It was at one of those away losses, though, that Snead set a Mary Washington basketball record that’s never been broken.

It was a rare 60-degree day in February, and Bowen remembers that Snead spent all that nice morning plowing. By the time the team piled into a few station wagons to head to Washington Bible College in Maryland, Snead, the starting center, was wiped out.

Still, that Saturday, Feb. 22, 1975, his shots kept falling. Snead made 18 field goals, a record matched in 1986 by Brian “Buddy” Hawley ’87, but still unsurpassed.

The next year, the team got some bigger, better players, and Snead didn’t play as many minutes per game. But with a deeper bench, the Mary Washington men went a respectable 8-8.

And Snead enjoyed some memorable classes, especially geography with Bowen and Samuel T. Emory, and geology with King Stablein. Snead kept playing ball, and he formed lasting friendships with teammates including Allan Jenkins and Steve Jones ’75; Glenn Markwith and Gary Danley ’76; and Keith Littlefield ’79. They and other friends from those Mary Washington years regularly gather for summertime crab-pickings at Snead’s farm.

Snead has used a lifetime’s education, formal and informal, to make smart decisions about farming.

Emmett and Ellen Snead, shown here on their Caroline County farm, are leaders in the Virginia "locavore” movement.

Emmett and Ellen Snead, shown here on their Caroline
County farm, are leaders in the Virginia “locavore” movement. Photo by Norm Shafer.

His family switched from dairy to beef cattle in 1997, and his father, Emmett C. Snead Jr., died in 2002. Snead; his mother, Jane Frazier Snead ’50; and his brother, George, grow grain and vegetables, keep cattle, and encourage agritourism at the family’s Braehead Farm, the last farm remaining within Fredericksburg city limits. (Snead’s Mary Washington connections also include his maternal grandmother, Mary Gibson Frazier, who took summer courses in the 1950s to recertify as a teacher, and his paternal grandmother, Mary Lula Smith Snead, Class of 1914).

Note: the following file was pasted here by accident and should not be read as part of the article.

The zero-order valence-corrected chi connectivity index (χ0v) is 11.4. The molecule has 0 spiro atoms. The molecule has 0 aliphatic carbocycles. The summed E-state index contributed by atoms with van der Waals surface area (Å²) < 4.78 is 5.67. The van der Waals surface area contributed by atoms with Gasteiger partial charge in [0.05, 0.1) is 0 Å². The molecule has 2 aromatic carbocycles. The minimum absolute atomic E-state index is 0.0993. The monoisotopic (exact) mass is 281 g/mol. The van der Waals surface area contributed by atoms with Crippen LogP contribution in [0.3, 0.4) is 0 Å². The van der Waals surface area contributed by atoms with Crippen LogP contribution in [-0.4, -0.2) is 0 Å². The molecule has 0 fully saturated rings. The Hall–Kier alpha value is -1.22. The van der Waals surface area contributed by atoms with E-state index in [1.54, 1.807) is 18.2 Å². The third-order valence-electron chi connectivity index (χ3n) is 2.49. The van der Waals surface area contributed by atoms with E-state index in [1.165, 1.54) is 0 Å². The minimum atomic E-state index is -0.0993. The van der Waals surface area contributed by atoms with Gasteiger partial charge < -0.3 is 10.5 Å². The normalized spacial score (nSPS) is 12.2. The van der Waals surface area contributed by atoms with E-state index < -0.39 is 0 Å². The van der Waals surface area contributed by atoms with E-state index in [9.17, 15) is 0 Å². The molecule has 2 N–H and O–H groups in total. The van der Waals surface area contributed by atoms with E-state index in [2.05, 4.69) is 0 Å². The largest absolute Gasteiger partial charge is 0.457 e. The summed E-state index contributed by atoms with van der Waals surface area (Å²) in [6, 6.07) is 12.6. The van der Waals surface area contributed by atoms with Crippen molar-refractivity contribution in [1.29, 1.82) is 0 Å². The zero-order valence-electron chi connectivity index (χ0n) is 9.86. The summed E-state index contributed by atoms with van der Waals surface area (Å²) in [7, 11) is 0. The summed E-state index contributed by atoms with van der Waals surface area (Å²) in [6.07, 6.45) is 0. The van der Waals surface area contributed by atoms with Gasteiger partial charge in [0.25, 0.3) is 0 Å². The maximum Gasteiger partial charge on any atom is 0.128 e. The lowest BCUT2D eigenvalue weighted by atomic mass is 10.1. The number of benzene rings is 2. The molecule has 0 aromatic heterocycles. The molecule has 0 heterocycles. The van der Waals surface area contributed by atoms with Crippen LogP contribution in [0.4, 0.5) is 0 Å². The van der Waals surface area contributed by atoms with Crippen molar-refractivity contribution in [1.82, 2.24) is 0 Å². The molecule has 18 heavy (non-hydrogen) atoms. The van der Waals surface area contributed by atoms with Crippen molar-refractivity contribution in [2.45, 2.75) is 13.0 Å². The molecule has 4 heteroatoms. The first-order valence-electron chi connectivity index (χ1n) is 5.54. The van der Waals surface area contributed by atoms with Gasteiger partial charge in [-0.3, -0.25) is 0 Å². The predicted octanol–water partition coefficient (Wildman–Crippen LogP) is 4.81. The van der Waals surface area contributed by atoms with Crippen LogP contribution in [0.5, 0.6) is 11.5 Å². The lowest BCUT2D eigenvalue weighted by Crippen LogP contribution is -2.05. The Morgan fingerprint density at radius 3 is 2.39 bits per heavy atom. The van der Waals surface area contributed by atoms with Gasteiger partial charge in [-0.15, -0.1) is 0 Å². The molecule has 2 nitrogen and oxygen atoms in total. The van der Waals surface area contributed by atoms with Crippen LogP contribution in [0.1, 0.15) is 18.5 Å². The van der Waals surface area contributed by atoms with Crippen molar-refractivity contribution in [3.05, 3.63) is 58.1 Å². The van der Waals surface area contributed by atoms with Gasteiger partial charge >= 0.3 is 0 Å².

Meanwhile, Snead started Snead’s Farm in Caroline County and built a business selling asparagus and other produce to restaurants and grocery stores. He supplemented that with pick-your-own crops and a prosperous roadside produce stand, still popular today. Wife Ellen, who retired six years ago as a spice company executive, has now taken a more active role in the farm, coordinating autumn visits for school groups to pick pumpkins, the most successful single crop.

That coincided with a surge of interest in community-supported agriculture (CSA), in which customers buy weekly shares of whatever locally grown produce is most plentiful. Snead was on it right away. “ ‘Locavore’ is what I was doing before the word was even coined,” he said.

Over the past seven years, the CSA has grown to the point that he no longer delivers to chain groceries. Customers come to him, picking up their fruit-and-vegetable variety bags each week. Sometimes they bring the kids to pet calves, chickens, and llamas, and fill their lungs with country air.

Snead’s long-ago geology classes helped him decide in recent years which parts of the farm to place in a conservation easement, in partnership with nearby Fort A.P. Hill and the Virginia Outdoors Foundation. He and Ellen put 293 acres in the easement and reserved 86 acres for other uses.

One possibility is to use the land as home sites for their three daughters – Jessica, 25, who’s completing a doctorate in pharmacy, and college-student twins Savannah and Emmalyn, 20. All three daughters still come home summers to help with the business.

Snead’s vicarious interest in the rest of the world, nurtured by those geography courses, will soon translate to European travel as he and Ellen visit relatives living in France. They’ll return before CSA season heats up; meanwhile employees will take care of the farm.

Though Snead didn’t think he particularly needed his Mary Washington degree, he said he’s benefited from a liberal arts education.

“You learn things from one part of your life,” he said, “that will help you in another part.”

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  1. […] Washington? Learn more about Snead and his family’s deep roots in the Fredericksburg area in this story, which recently ran in University of Mary Washington […]